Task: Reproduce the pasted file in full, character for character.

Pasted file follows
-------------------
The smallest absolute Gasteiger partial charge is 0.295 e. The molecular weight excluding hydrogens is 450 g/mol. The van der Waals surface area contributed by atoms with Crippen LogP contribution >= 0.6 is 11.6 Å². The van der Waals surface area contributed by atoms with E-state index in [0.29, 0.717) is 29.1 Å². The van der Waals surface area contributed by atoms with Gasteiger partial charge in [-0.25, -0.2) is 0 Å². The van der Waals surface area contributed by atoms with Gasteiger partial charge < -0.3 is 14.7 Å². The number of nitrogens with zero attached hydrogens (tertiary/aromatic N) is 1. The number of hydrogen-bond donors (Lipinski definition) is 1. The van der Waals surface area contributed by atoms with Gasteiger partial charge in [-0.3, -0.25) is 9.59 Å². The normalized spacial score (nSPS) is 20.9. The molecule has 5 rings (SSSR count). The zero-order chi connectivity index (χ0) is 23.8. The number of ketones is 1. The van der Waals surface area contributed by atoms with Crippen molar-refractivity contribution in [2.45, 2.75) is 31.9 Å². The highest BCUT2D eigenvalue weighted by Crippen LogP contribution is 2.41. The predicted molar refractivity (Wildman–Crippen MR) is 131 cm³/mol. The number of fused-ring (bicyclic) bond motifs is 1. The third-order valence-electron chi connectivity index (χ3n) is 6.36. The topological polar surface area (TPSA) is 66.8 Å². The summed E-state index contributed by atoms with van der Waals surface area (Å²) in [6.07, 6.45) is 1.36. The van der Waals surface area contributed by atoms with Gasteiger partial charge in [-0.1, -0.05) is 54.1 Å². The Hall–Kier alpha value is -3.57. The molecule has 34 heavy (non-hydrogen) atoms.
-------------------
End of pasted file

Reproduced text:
The smallest absolute Gasteiger partial charge is 0.295 e. The molecular weight excluding hydrogens is 450 g/mol. The van der Waals surface area contributed by atoms with Crippen LogP contribution >= 0.6 is 11.6 Å². The van der Waals surface area contributed by atoms with E-state index in [0.29, 0.717) is 29.1 Å². The van der Waals surface area contributed by atoms with Gasteiger partial charge in [-0.25, -0.2) is 0 Å². The van der Waals surface area contributed by atoms with Gasteiger partial charge < -0.3 is 14.7 Å². The number of nitrogens with zero attached hydrogens (tertiary/aromatic N) is 1. The number of hydrogen-bond donors (Lipinski definition) is 1. The van der Waals surface area contributed by atoms with Gasteiger partial charge in [-0.3, -0.25) is 9.59 Å². The normalized spacial score (nSPS) is 20.9. The molecule has 5 rings (SSSR count). The zero-order chi connectivity index (χ0) is 23.8. The number of ketones is 1. The van der Waals surface area contributed by atoms with Crippen molar-refractivity contribution in [2.45, 2.75) is 31.9 Å². The highest BCUT2D eigenvalue weighted by Crippen LogP contribution is 2.41. The predicted molar refractivity (Wildman–Crippen MR) is 131 cm³/mol. The number of fused-ring (bicyclic) bond motifs is 1. The third-order valence-electron chi connectivity index (χ3n) is 6.36. The topological polar surface area (TPSA) is 66.8 Å². The summed E-state index contributed by atoms with van der Waals surface area (Å²) in [6.07, 6.45) is 1.36. The van der Waals surface area contributed by atoms with Gasteiger partial charge in [-0.1, -0.05) is 54.1 Å². The Hall–Kier alpha value is -3.57. The molecule has 34 heavy (non-hydrogen) atoms.